I was going to write something on the social aspects of Israel bashing within the Presbyterian Church, but Dexter Van Zile beat me to the punch with his insightful comments on the subject which can be read here.
We’re a day away from when matters before the various PCUSA committees get forwarded to the plenary where votes determine whether or not measures become official church policy. As has already been mentioned, the committees have generally been stacked against Israel getting a fair shake, and those advocating condemnation of the Jewish state are calling most of the shots with regard to what information gets communicated to the full assembly. So even more than in previous years those advocating fair treatment for Israel will have to count on the good sense of the everyday Presbyterian delegate.
In thinking through the way decisions are being made in the quasi-democratic structure of the Presbyterian Church, I remembered that the synagogue I recently joined had just passed policies regard when and how the temple could take official stands (i.e., stands that spoke in the name of the synagogue) on controversial political matters.
The steps needed to get this to happen would strike some as cumbersome. First, an issue has to be brought up within a relevant committee, or (if triggered by an individual concerned temple member) would be referred to committee. It must then move up another level (to the VP of a so-called “cluster,” or group of committees) before being forwarded to the temple’s Executive Committee and then (if passed) onto the full board for a final vote, after which it becomes official temple policy.
While not required, consultation with senior clergy is highly recommended throughout the process and the clergy itself, while having more flexibility than members to take public stances on political matters, is also bound to go through proper procedures in order to officially speak for the temple as a whole.
Undergirding this seemingly excessive bureaucracy is the assumption that the temple community contains many diverse voices, particularly on the most controversial matters of the day. And while it’s safe to say that a majority of members probably fall into the political demographic associated with the Boston and Cambridge suburbs, the safeguards put in place by the procedures mentioned above are designed to minimize the chance that a members will wake up one day to discover a political message is being delivered by their temple (i.e., in their name) that they both find abhorrent and never even knew was being discussed.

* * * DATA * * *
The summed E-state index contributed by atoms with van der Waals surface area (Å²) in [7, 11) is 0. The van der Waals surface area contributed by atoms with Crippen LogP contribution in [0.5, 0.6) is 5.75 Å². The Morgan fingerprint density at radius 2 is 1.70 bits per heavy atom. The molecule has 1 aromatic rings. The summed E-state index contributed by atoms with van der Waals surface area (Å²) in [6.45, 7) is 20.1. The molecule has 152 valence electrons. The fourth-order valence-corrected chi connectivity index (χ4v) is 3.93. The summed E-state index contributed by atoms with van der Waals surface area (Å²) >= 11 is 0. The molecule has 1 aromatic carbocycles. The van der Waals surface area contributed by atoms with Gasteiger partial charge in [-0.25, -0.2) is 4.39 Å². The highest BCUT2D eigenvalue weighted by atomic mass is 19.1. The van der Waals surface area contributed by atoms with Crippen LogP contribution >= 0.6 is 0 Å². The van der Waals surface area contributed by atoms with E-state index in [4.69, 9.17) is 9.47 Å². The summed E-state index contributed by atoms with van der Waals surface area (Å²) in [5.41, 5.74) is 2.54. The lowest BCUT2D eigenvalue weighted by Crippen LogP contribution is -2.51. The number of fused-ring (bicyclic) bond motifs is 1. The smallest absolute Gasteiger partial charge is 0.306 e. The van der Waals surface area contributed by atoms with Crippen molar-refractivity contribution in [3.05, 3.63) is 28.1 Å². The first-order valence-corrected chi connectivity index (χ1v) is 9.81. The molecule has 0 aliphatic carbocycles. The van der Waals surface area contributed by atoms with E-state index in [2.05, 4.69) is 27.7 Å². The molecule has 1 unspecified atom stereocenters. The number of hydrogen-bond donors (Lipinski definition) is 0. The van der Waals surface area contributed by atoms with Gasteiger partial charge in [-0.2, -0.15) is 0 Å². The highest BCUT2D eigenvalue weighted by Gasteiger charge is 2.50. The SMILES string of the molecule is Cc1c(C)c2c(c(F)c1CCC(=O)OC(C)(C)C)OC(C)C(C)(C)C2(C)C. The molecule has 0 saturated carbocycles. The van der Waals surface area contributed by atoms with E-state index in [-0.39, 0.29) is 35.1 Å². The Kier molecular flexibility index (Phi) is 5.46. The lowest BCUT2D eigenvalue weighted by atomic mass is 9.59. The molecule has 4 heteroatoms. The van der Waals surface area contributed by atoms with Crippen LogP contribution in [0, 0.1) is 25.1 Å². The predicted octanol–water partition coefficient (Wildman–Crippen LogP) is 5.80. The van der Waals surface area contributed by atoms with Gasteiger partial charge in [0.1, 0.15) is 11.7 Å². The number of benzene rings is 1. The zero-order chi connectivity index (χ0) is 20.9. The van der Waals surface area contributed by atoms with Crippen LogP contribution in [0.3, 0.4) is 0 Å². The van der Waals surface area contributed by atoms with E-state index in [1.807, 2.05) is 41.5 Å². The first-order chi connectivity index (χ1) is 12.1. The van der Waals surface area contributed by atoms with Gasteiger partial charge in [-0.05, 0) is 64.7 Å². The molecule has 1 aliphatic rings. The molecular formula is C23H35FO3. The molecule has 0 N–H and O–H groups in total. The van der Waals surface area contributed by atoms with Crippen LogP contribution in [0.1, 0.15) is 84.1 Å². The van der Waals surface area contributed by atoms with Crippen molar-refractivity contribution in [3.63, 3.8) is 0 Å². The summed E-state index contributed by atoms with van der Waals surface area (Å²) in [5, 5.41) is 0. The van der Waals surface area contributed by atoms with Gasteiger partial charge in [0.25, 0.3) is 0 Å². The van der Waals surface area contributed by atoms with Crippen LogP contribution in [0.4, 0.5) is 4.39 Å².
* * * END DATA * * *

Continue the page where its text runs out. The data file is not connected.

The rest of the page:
Now this is not to say that Jews have gotten this system buttoned down correctly. In fact, I know of other temples, as well as secular Jewish organizations, that function much more like PCUSA than my temple in terms erring on the side of openness vs. carefulness. But while the potential harm from a process heavily weighted towards achieving consensus means my temple might someday have trouble weighing in on important matters, the downside of the alternative is now on full display at the Presbyterian GA.
As is being made abundantly clear right this minute in Minneapolis, the fact that many thousands of Presbyterians (including large numbers who will not be voting on church policies) are profoundly uncomfortable (if not openly hostile) to how the church portrays the Middle East conflict or the policies it sets with regard to the politics of the region. Yet this fact does not in any way inform what gets onto the agenda and what doesn’t.
Is the fact that members voted down divestment 95-5 four years ago something that needs to be taken into account when assessing church investment policy, or just a stumbling block that can be overridden if divestment advocates simply continue to push their agenda year after year after year, regardless of the will or interests of other members of the church? Will Presbyterians who do not follow church politics closely be happy or appalled if they discover next Monday that their church has once again become the poster child for divinely inspired political invective targeting one and only one country in the Middle East (the Jewish one)?
If this GA is like the last two I’ve watched via online broadcast, many advocates on both sides of different issues will point out that delegates have a higher calling than simply representing their constituents, a calling to speak (and vote) based on the divine spirit of Christian witness.
There is some appeal to such thinking (especially within a spiritual community) until you realize that – absent direct communication from the almighty – individuals are required to discern what Christian witness means on their own. And while I have no doubt in the quality of soul of people taking part in such decisions, we are all subject to moral weakness, including a susceptibility to being bullied or manipulated into making poor decisions at the behest of aggressive partisans telling us we have no moral choice, other than to do what they say.
It is specifically within an organization where the conscience of legislators is raised above the responsibility to represent constituents that safeguards (like those in place at my temple) are most needed. Alas, for a Presbyterian Church, the only thing standing in the way of going over the precipice one more time is the hope that the majority of delegates gathered in Minneapolis are wise enough to ignore the sirens of partisanship (which includes the very top leaders of the church) and act to restore good faith and sound judgment into church thinking on Israel and the Middle East.